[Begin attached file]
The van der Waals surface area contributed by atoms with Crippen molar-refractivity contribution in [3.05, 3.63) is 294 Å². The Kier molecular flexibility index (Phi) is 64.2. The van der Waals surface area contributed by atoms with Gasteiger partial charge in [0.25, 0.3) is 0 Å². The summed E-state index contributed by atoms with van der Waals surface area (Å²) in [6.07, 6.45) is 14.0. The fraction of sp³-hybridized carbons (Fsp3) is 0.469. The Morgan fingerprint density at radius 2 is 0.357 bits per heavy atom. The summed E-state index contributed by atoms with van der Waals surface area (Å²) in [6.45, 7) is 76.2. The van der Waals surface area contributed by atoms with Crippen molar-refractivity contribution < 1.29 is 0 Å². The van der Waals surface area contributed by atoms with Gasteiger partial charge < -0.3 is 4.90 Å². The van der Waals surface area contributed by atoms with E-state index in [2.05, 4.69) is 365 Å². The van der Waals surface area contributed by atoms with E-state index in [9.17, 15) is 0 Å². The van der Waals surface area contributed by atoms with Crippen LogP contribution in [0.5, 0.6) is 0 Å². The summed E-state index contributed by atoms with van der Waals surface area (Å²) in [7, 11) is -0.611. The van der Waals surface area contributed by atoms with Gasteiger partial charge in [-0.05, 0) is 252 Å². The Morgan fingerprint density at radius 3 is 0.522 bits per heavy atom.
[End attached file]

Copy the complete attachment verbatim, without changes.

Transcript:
The van der Waals surface area contributed by atoms with Crippen molar-refractivity contribution in [3.05, 3.63) is 294 Å². The Kier molecular flexibility index (Phi) is 64.2. The van der Waals surface area contributed by atoms with Gasteiger partial charge in [0.25, 0.3) is 0 Å². The summed E-state index contributed by atoms with van der Waals surface area (Å²) in [6.07, 6.45) is 14.0. The fraction of sp³-hybridized carbons (Fsp3) is 0.469. The Morgan fingerprint density at radius 2 is 0.357 bits per heavy atom. The summed E-state index contributed by atoms with van der Waals surface area (Å²) in [6.45, 7) is 76.2. The van der Waals surface area contributed by atoms with Crippen molar-refractivity contribution < 1.29 is 0 Å². The van der Waals surface area contributed by atoms with Gasteiger partial charge < -0.3 is 4.90 Å². The van der Waals surface area contributed by atoms with E-state index in [2.05, 4.69) is 365 Å². The van der Waals surface area contributed by atoms with E-state index in [9.17, 15) is 0 Å². The van der Waals surface area contributed by atoms with Crippen LogP contribution in [0.5, 0.6) is 0 Å². The summed E-state index contributed by atoms with van der Waals surface area (Å²) in [7, 11) is -0.611. The van der Waals surface area contributed by atoms with Gasteiger partial charge in [-0.05, 0) is 252 Å². The Morgan fingerprint density at radius 3 is 0.522 bits per heavy atom.